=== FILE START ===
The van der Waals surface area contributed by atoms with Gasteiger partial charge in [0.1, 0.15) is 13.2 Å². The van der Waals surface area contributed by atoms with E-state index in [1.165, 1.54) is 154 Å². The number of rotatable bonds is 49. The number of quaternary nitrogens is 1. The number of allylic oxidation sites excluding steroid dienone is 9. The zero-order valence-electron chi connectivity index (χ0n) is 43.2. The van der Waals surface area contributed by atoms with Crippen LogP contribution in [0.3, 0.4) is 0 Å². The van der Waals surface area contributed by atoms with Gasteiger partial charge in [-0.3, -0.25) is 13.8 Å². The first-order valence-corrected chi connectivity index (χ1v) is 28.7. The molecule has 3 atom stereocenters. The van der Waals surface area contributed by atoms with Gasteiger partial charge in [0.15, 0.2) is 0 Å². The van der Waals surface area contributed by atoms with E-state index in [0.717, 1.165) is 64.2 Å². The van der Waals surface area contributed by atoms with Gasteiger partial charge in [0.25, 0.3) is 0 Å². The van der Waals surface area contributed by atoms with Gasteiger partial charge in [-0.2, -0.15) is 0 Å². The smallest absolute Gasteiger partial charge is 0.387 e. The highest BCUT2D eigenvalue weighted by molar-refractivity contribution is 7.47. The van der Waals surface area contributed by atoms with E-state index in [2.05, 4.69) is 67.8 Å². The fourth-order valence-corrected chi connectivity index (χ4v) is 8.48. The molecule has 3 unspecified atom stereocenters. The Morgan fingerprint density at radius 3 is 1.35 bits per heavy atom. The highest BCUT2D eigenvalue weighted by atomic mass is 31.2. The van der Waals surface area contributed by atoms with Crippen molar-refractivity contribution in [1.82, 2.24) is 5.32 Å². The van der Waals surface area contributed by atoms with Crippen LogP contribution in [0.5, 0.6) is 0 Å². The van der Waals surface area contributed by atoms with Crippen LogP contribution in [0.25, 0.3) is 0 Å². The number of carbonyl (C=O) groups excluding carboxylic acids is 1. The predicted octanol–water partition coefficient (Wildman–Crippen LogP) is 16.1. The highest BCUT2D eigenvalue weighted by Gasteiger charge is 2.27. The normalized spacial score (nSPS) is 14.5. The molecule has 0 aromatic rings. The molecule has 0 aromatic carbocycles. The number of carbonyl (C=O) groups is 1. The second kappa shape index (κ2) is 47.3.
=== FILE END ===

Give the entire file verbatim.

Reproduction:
The van der Waals surface area contributed by atoms with Gasteiger partial charge in [0.1, 0.15) is 13.2 Å². The van der Waals surface area contributed by atoms with E-state index in [1.165, 1.54) is 154 Å². The number of rotatable bonds is 49. The number of quaternary nitrogens is 1. The number of allylic oxidation sites excluding steroid dienone is 9. The zero-order valence-electron chi connectivity index (χ0n) is 43.2. The van der Waals surface area contributed by atoms with Crippen LogP contribution in [0.3, 0.4) is 0 Å². The van der Waals surface area contributed by atoms with Gasteiger partial charge in [-0.3, -0.25) is 13.8 Å². The first-order valence-corrected chi connectivity index (χ1v) is 28.7. The molecule has 3 atom stereocenters. The van der Waals surface area contributed by atoms with Gasteiger partial charge in [0.15, 0.2) is 0 Å². The van der Waals surface area contributed by atoms with E-state index in [0.717, 1.165) is 64.2 Å². The van der Waals surface area contributed by atoms with Gasteiger partial charge in [0.25, 0.3) is 0 Å². The van der Waals surface area contributed by atoms with Gasteiger partial charge in [-0.2, -0.15) is 0 Å². The smallest absolute Gasteiger partial charge is 0.387 e. The highest BCUT2D eigenvalue weighted by molar-refractivity contribution is 7.47. The van der Waals surface area contributed by atoms with E-state index in [2.05, 4.69) is 67.8 Å². The fourth-order valence-corrected chi connectivity index (χ4v) is 8.48. The molecule has 3 unspecified atom stereocenters. The Morgan fingerprint density at radius 3 is 1.35 bits per heavy atom. The highest BCUT2D eigenvalue weighted by atomic mass is 31.2. The van der Waals surface area contributed by atoms with Crippen molar-refractivity contribution in [1.82, 2.24) is 5.32 Å². The van der Waals surface area contributed by atoms with Crippen LogP contribution in [0.5, 0.6) is 0 Å². The van der Waals surface area contributed by atoms with Crippen LogP contribution in [0.25, 0.3) is 0 Å². The number of carbonyl (C=O) groups excluding carboxylic acids is 1. The predicted octanol–water partition coefficient (Wildman–Crippen LogP) is 16.1. The highest BCUT2D eigenvalue weighted by Gasteiger charge is 2.27. The normalized spacial score (nSPS) is 14.5. The molecule has 0 aromatic rings. The molecule has 0 aromatic carbocycles. The number of carbonyl (C=O) groups is 1. The second kappa shape index (κ2) is 47.3.